Woman typing on a laptop with FINRA logo on the screen. (Photo: Shutterstock)

The Financial Industry Regulatory Authority is moving ahead on its rule to create a uniform, national standard to govern a broker-dealer or broker “holding positions of trust” for clients — such as being named a client’s beneficiary, trustee or executor, or being given power of attorney.

FINRA has sent its proposed change to Rule 3241 (Registered Person Being Named a Customer’s Beneficiary or Holding a Position of Trust for a Customer) to the Securities and Exchange Commission for approval.

Under FINRA’s plan, a new national standard “will better protect investors and provide consistency across member firms’ policies and procedures.”

In November, during the self-regulator’s Senior Investor Protection Conference in Washington, FINRA CEO Robert Cook said most — but not all — firms it talks to have policies tied to this type of arrangements and “sometimes they outright prohibit it.”

FINRA’s proposal provides that a registered person must decline:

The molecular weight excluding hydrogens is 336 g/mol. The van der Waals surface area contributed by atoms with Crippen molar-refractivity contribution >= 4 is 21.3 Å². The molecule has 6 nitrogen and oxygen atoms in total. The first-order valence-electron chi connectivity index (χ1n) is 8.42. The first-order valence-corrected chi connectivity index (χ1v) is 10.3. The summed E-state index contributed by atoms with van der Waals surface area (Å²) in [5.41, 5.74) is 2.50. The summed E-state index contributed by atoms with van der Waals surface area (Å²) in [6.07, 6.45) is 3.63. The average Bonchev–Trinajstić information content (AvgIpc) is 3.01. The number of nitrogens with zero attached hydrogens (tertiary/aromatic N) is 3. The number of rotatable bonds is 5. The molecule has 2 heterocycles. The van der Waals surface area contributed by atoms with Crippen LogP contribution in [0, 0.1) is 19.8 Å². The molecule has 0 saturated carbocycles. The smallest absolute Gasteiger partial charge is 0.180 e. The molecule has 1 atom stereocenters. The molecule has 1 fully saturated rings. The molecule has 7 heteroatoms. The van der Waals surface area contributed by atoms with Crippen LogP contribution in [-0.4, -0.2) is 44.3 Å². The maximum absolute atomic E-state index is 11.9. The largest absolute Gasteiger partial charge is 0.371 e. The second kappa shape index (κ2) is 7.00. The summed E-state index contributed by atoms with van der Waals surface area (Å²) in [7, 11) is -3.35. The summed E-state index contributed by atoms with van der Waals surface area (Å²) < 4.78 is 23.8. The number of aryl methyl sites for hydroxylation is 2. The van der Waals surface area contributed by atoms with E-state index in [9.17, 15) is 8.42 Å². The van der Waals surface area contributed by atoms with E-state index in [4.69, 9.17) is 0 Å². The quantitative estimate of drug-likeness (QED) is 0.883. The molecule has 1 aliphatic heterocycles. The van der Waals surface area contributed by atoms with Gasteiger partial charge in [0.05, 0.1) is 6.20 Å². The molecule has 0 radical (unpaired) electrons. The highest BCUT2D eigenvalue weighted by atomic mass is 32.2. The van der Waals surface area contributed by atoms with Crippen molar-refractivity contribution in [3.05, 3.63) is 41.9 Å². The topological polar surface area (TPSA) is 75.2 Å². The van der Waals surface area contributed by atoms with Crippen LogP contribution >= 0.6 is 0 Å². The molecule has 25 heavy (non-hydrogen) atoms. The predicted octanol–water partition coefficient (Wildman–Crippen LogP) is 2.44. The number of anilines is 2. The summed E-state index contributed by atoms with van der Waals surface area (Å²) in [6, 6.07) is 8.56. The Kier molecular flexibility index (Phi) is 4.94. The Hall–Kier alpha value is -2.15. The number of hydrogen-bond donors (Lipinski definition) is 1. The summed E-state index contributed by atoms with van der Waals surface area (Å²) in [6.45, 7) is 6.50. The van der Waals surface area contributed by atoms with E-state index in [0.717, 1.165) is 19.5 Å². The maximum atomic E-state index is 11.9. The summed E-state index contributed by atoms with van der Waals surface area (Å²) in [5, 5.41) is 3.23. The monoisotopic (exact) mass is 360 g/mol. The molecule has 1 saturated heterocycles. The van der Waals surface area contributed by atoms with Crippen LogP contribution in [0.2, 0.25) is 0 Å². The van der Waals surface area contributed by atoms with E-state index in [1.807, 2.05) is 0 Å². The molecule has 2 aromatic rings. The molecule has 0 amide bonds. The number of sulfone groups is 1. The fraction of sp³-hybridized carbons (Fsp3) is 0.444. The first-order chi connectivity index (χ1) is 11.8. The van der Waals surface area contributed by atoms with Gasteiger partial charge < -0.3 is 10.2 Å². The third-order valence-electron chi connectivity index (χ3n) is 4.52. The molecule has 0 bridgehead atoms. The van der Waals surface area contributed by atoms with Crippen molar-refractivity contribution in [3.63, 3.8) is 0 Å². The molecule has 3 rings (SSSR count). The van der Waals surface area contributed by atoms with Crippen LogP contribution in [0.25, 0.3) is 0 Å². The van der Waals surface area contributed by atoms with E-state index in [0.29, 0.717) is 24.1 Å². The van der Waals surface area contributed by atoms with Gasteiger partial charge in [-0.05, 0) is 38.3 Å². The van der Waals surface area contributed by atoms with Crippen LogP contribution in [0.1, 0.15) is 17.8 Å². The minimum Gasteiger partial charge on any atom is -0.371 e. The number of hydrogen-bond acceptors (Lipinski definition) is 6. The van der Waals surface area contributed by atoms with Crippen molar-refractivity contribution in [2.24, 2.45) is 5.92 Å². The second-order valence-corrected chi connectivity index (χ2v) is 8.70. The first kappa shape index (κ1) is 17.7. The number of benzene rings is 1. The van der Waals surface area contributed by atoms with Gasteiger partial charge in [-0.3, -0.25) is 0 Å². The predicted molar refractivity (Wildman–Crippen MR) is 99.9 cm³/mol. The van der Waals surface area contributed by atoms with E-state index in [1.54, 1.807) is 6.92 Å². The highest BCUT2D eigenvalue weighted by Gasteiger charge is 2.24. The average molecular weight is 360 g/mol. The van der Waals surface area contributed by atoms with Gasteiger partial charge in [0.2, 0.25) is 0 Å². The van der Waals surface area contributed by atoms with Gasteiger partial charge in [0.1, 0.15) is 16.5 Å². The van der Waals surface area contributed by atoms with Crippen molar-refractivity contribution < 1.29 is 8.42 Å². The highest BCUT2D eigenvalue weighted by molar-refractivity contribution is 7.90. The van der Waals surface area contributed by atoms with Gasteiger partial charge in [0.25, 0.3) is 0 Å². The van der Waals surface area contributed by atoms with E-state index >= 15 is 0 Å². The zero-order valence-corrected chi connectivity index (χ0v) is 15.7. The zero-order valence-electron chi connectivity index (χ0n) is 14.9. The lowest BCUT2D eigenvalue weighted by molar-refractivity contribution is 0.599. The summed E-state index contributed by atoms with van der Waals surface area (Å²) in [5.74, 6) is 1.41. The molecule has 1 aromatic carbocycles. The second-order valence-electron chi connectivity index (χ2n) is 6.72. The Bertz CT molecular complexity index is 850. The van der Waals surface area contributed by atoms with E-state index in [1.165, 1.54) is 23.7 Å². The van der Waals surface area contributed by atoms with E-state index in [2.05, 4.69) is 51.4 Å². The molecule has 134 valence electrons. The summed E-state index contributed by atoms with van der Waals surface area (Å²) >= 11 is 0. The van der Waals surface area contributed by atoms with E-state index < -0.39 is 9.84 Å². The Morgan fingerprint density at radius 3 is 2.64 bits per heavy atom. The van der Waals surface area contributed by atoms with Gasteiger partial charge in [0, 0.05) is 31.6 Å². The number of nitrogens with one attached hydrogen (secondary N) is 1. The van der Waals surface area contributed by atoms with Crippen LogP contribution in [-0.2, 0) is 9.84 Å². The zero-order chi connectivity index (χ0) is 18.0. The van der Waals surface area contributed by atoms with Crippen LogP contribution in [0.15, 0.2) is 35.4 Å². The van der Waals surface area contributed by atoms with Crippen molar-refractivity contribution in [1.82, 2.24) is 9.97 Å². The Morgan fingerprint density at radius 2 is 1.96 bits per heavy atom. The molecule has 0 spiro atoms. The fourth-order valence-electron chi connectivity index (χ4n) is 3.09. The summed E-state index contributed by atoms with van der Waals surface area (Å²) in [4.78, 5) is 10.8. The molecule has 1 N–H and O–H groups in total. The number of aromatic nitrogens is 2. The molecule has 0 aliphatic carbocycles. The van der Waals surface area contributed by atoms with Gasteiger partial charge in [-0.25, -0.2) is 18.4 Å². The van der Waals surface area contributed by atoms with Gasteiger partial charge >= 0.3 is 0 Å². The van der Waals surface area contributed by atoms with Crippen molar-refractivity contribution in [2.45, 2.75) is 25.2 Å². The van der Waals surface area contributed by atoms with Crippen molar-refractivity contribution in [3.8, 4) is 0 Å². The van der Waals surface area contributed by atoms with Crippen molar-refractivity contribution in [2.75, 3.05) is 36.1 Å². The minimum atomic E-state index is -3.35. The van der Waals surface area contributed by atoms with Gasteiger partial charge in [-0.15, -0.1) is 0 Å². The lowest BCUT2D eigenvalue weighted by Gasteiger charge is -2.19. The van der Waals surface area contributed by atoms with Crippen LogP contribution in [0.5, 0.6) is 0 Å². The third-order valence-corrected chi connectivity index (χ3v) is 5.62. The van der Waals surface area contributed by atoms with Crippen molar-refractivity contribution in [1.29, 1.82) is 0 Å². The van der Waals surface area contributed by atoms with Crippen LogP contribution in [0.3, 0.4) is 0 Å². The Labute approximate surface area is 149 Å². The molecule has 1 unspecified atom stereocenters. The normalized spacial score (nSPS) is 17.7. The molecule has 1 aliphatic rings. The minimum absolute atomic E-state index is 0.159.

· Being named a beneficiary of a customer’s estate or receiving a bequest from a customer’s estate upon learning of such status, unless the registered person provides written notice upon learning of such status and receives written approval from the member firm prior to being named a beneficiary of a customer’s estate or receiving a bequest from a customer’s estate; and

· Being named as an executor or trustee or holding a power of attorney or similar position for or on behalf of a customer, unless upon learning of such status, the registered person provides written notice and receives written approval from the member firm prior to acting in such capacity or receiving any fees, assets or other benefit in relation to acting in such capacity; and the registered person does not derive financial gain from acting in such capacity other than from fees or other charges that are reasonable and customary for acting in such capacity.

The proposed rule change applies to clients “who are not immediate family members, because of the greater potential risk that the registered person has been named a beneficiary or to a position of trust by virtue of the broker-customer relationship,” FINRA states.

FINRA’s plan also would not affect the applicability of other rules (e.g., FINRA Rule 2150 regarding improper use of customer securities or funds).

If approved, FINRA states that the regulator “would assess registered persons’ and firms’ conduct pursuant to Rule 3241 to determine the effectiveness of the rule in addressing potential conflicts of interest and evaluate whether additional rule-making or other action is appropriate.”